The only universal recommendation we make to clients these days regarding trial strategies is to be prepared to have background checks conducted on the potential jurors. Though this practice must be done with some care, and with the observation of a few Bar rules, it is important to prepare for background checks early. I have become aware of several firms offering this service as an ancillary to the work of trial consultants. I also know that some law firms prefer to use their staff to do this, to save money or to create additional billable hours. However it is done, it is increasingly true that conducting background checks is important to the success of the client’s case. Searches should include public records and social media postings. Often, nothing of value turns up about many of the venire members. But, when something does turn up, it can provide tremendous insights that are beyond the scope of traditional voir dire. It may be positive. It may be negative. And, it may be information from an “angle” that no one ever considered. The examples of what has been found when Melissa has worked with a background investigator are numerous. Some are frightening, like finding out that the grocery cashier in the venire was a white supremacist. Some information merely supports and supplements the impressions from voir dire. But, information is information and it can be enlightening. Because it is somewhat rare to be given the list of people who will be called for a particular case in advance, planning for background checks during voir dire includes many logistical details. For example, will someone be present at trial, in person, to conduct the research or will someone on the trial team be tasked with sending the list to the attorneys and consultant? And, how will the information be received? When? How quickly? So far, it has been our experience and preference to have someone present on location to do the searches and effectively “hand” the results to Melissa and the trial team. The trial consultant and lead attorney have enough other work to do than to spend their time liasioning with the investigator(s) such that it is better that a less essential trial team member be given this responsibility. Lastly, searches don’t end with the swearing in of the jurors. Continued monitoring of the selected jurors’ social media, as well as monitoring of the press coverage of a case, is important and should be done daily with feedback to the trial team as necessary. Technology makes this possible, yet it complicates trial lawyers’ lives by one more degree!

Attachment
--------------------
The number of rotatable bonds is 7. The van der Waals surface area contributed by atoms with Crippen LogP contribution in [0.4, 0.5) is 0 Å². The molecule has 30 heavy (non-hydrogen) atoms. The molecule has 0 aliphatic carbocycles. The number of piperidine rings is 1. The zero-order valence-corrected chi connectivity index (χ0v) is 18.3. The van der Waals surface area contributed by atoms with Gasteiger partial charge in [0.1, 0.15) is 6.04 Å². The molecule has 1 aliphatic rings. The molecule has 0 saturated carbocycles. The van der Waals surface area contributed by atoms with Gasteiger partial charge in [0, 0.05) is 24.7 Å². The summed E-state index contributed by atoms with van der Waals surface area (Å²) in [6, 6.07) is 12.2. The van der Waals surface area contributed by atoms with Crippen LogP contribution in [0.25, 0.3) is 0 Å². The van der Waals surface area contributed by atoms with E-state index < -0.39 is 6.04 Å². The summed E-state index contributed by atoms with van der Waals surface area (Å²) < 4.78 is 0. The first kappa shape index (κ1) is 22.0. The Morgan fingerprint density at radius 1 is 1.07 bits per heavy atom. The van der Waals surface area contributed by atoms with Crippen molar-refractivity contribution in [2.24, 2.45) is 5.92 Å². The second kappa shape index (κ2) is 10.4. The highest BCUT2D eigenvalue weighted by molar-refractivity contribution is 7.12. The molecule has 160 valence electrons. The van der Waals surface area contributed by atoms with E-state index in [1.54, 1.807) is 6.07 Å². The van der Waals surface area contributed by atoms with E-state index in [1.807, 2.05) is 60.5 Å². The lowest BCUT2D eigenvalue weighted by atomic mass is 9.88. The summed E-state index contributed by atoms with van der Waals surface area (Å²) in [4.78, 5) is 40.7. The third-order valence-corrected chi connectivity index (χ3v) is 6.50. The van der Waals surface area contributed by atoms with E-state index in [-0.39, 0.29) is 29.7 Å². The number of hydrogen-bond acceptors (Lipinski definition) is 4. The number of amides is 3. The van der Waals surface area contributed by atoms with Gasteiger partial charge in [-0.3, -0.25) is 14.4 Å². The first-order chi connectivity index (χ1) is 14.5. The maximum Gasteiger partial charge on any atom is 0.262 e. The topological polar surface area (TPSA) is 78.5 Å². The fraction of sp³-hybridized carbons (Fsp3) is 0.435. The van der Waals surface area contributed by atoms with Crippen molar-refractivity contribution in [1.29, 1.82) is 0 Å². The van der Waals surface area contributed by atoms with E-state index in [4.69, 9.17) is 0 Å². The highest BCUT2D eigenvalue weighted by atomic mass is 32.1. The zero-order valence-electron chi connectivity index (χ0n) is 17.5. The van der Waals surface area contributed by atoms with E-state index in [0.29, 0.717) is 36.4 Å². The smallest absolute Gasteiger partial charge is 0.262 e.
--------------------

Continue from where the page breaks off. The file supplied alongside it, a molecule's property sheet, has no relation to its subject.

The voir dire process (which is defined as asking questions of potential jurors to de-select those who cannot be fair and impartial), as arduous as it may be, is never exhaustive enough to provide all of the information we need to know about every potential juror. There are time limitations, particularly time limitations related to the amount of patience the judge and jurors have with the attorneys’ inquiries; there are practical considerations, as well as privacy concerns, that prohibit certain questions from being asked; and there are issues unrelated to the case, but which provide information important to determining one’s fitness for jury service; all of which constrain the jury selection process. In the days before people lived their lives publicly, via social media and other internet outlets, it was difficult to conduct background checks of the prospective jurors without hiring a private investigator. In addition, in most of the cases for which I have selected a jury, the list of prospective jurors is not provided until the moment they walk into the courtroom, which, of course, precludes all of the investigations people see on TV and in the movies from taking place prior to the first day of trial. Real life just doesn’t follow the same rules as fictional accounts of the work of jury/trial consultants! In addition, when I am assisting an attorney with jury selection, it takes all of my time and effort to do my job. There is no time for me to conduct background checks or do any other work. For these reasons, if an attorney wants to find out who the jurors really are, as opposed to who they say they are, background checks are essential supplements to the voir dire process. One never knows what will turn up during a background check, but based on my experience, background checks of prospective jurors are here to stay. Selecting a jury in today’s world involves much more than merely asking, “Can you be fair?” to prospective jurors. Failing to conduct background checks can result in a costly mistake for one’s client, such that the attorney who is trying the case must consider this aspect of trial preparation as important as anything else he/she does on behalf of all clients.